KENNEWICK – The Spokane Chiefs showed that they were going to work hard. Now they just have to work a little smarter.
Spokane opened its Western Hockey League season with a difficult road game at Tri-City and played with the tenacity expected from coach Don Nachbaur’s team, but it gave up three power-play goals in six chances, giving the Americans a 4-1 win before 5,599 fans at the Toyota Center.
“That’s an area we have to pay closer attention to,” Nachbaur said. “To score three power-play goals, that’s just your compete level.”
The outcome was much better than the 6-3 drubbing in last season’s opener here. The Chiefs recovered to win the season series 7-5 and beat the Americans in the playoffs.
“The boys had the work ethic,” veteran defenseman Brenden Kichton said. “A couple of minor breakdowns cost us a couple of goals, and special teams were the difference. … It’s the first game. We’ll learn from it and come out stronger.”
The Chiefs nursed a 1-0 lead as the game passed the midpoint, but Anthony Bardaro took a tripping penalty. It took just 16 seconds for Justin Feser of the Americans to cash in, blasting a shot from the point that appeared to deflect off a Spokane player.
Only 26 seconds later, at 12:02, Spokane’s Dominik Uher ran into Mason Wilgosh in the corner. A 5-minute checking-from-behind penalty and a game misconduct soon followed. It was barely a minute later, after he didn’t convert a 2-on-1, that Spokane’s Corbin Baldwin picked up a slashing penalty for whacking at goalie Ty Rimmer, trying to dislodge the puck.
The Americans used only 13 seconds of the 5-on-3 to score. Defenseman Michal Plutner dived in from the right point to take a pass from Patrick Holland and wristed a shot past Mac Engel.
“That was the momentum shift,” Nachbaur said. “Then we took a foolish penalty right after that.”
That was the only damage – although Holland missed a penalty shot less than 2 minutes after the second goal. The Chiefs were only outshot 3-2 during the 5-minute power play, but they couldn’t come up with the equalizer.
“We had chances … we’re just not real gifted as far as putting the puck in the net right now,” Nachbaur said. “That’s a mentality during practice.”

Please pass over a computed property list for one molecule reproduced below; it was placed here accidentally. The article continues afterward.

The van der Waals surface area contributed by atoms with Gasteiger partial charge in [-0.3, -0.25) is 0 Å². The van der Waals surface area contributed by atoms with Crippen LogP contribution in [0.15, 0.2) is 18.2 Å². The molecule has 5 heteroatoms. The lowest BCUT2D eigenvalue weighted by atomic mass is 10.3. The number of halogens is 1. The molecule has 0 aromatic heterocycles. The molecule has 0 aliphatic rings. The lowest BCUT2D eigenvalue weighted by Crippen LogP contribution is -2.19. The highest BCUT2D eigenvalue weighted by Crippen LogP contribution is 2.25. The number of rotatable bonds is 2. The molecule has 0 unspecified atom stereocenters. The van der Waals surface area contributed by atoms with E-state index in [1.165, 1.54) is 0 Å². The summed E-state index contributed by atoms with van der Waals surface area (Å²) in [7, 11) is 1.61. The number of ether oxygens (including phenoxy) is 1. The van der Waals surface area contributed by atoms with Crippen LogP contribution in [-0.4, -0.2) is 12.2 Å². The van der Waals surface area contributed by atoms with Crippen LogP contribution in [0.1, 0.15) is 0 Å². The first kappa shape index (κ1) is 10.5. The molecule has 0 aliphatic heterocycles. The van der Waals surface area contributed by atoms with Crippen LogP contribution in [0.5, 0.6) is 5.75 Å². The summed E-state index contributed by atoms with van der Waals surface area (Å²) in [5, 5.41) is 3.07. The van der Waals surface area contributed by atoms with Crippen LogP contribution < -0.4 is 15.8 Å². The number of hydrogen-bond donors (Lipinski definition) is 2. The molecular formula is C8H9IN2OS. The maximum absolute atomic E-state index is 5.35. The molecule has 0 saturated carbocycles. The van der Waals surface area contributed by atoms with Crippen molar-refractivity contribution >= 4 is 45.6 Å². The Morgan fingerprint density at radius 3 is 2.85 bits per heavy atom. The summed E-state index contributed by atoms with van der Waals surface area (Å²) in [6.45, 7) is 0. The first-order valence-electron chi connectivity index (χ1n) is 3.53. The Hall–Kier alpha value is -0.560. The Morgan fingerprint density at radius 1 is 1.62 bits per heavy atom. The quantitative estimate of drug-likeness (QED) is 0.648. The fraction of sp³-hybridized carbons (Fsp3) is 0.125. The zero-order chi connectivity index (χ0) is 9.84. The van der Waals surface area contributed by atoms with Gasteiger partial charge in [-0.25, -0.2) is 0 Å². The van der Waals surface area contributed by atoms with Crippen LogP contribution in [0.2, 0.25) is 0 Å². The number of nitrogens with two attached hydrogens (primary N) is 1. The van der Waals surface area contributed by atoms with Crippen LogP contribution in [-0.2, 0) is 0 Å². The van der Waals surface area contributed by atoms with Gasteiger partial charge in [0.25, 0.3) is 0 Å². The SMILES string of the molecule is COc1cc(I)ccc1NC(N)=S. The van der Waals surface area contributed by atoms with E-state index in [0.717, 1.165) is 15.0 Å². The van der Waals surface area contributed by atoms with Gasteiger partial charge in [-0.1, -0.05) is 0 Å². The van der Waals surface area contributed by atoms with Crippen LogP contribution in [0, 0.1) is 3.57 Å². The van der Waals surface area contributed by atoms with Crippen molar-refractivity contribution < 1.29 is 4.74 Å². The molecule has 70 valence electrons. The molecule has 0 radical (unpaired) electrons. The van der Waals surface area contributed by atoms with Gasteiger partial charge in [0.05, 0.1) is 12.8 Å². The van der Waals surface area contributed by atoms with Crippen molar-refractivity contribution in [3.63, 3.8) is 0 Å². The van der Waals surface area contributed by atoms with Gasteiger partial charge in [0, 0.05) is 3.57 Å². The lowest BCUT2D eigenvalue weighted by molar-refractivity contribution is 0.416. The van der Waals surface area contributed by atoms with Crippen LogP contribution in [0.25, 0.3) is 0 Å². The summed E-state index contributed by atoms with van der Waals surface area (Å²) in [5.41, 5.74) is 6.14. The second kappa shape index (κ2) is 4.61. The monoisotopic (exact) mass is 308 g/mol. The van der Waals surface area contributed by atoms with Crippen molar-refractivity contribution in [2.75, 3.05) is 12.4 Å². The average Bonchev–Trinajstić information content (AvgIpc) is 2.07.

The Chiefs were a little shaky in the opening minutes but got a little traction when they went on a power play about 7 minutes into the game. Finally, on their third man-advantage opportunity, they broke through when a Kichton pass set up Bardaro with just less than 5 minutes left in the period.
Bardaro went around defenseman Mitch Topping in the left circle and slid the puck under the sprawling Rimmer.
After that slow start, the Chiefs matched the Americans with nine shots, and it was tied at 18 after two periods. Rimmer finished with 28 saves, Engel 22.
The third power-play goal, by Connor Rankin, came midway through the third period, when he slapped in a rebound. The Americans closed the scoring on Adam Hughesman’s empty-netter.
“(The young guys) aren’t the concern,” Nachbaur said. “It’s the contributions from the older guys. They can’t be satisfied with being close.”
The Chiefs did not designate a captain, as Kichton, Steve Kuhn and Uher wore A’s as alternate captains. … The Chiefs scratched goalie Zach Rakochy, 16-year-old defensemen Jason Fram and Tyler King, and veteran forward Mike Aviani, who was sick during the week. Also, 20-year-old Darren Kramer is still at Ottawa’s camp. … Uher could be facing a suspension for his major penalty.
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